The board will include the secretary of Health and Human Services, the director of the Agency for Healthcare Research Quality, and the director of the National Institutes of Health, or their designees, as well as 18 other members representing patients and health care consumers, physicians (including surgeons), agencies that run public health programs, private payers (including one health insurance plan and one self-ensuring employer), independent health services researchers and drug and device manufacturers.
The institute will have a 17-member methodology committee, as well as expert advisory panels to assist in identifying research priorities and agendas.
Research conducted by the institute will be peer reviewed, and all findings made available to the medical community and general public within 90 days of completion.
“I don’t think there’s any other model, nationally or internationally, that could reflect all the positives of this, particularly the inclusiveness of involving patients in a meaningful way at different levels of the decision-making process,” says Weinberg.
Once the board of governors is appointed, the biggest challenge will be setting methods and standards for comparative effectiveness research, says Paul.
“CER is a bit of a young science, so we haven’t had much experience yet in how best to use the results of that research.”
Opponents of health care reform have leveraged that inexperience to feed fears that the new institute could function as a kind of Orwellian “death panel,” with comparative effectiveness studies being used to weigh the cost of new treatments against quality adjusted life years saved and set arbitrary thresholds on coverage.
Most recently, US Senator Chuck Grassley claimed the new institute would be used to determine the value of life. According to Grassley, the value of an 85-year-old person’s life might be weighed against that of a 35-year-old, and the results of comparative effectiveness research could be used to ration coverage accordingly.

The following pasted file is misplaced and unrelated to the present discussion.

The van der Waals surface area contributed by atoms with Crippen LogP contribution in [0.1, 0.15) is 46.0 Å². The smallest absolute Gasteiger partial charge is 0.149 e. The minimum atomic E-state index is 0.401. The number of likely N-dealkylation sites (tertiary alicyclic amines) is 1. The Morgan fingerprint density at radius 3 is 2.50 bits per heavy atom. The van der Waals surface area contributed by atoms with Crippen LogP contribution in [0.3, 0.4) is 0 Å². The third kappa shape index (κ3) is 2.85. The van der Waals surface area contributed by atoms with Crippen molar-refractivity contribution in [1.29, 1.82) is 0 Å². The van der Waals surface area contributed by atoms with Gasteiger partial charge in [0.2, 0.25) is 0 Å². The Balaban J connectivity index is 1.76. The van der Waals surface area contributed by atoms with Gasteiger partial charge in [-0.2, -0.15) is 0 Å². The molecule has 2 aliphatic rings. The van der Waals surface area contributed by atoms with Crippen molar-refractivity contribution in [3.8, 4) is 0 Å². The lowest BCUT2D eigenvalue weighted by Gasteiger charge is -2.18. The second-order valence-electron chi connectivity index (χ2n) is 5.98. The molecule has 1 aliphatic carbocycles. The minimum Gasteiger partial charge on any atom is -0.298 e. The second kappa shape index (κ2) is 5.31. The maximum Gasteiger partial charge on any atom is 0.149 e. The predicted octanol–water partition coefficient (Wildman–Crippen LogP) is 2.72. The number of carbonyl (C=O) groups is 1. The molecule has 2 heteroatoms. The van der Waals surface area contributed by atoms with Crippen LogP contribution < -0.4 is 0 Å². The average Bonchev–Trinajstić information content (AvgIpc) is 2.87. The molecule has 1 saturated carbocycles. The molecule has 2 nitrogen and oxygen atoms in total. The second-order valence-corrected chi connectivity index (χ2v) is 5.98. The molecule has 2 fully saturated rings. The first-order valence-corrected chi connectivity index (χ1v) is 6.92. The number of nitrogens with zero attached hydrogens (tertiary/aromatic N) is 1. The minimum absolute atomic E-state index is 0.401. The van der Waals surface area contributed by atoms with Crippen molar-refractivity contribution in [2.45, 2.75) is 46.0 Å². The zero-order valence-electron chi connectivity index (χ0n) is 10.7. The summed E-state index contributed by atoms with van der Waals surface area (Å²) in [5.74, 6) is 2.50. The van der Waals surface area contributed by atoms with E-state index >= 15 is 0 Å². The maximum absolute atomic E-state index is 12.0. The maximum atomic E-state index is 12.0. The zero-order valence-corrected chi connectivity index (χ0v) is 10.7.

The Patient-Centered Outcomes Research Act prohibits decision-makers from using the institute’s findings “in a manner that treats extending the life of an elderly, disabled, or terminally ill individual as of lower value than extending the life of an individual who is young, nondisabled, or not terminally ill.”
The act also mandates that no coverage decisions be based upon the institute’s findings alone.
In most cases, increasing the body of evidence available to payers will increase the likelihood of treatments being approved for coverage, says Brian Sweet, chief pharmacy officer at Well-Point, a US health benefits company.
“When we’re able to supplement randomized clinical trial data with CER, we get a very different picture than when we’re working on the clinical trial data alone,” he says. “Using CER in our formulary decision-making process even on a small scale in the past has led us to cover drugs we wouldn’t have otherwise.”
“The bottom line is, we don’t make decisions based upon one study. We didn’t do it when there was no CER available back in the early 1990s, and we’re not going to do it when there are CER studies available in the next five to 10 years,” Sweet adds. “This isn’t about changing the way we do business; it’s about supplementing the evidence we already have to get a better picture of the impact of treatments in the real world.”
According to Paul and Weinberg, putting usefulness guidelines in place will prevent misuse of the institute’s findings.
“There should be some sort of easy-to-use guidance label that says this is how you should use these results and here are what the limitations will be,” says Paul.
Weinberg says the National Health Council is currently working with the Department of Health and Human Services to develop a provision that would require the institute to create specific criteria for determining whether findings are appropriate for uses in decisions about coverage.
“There will have to be steps between the results of research and its actual application, because CER … absolutely cannot be applied on a population basis.”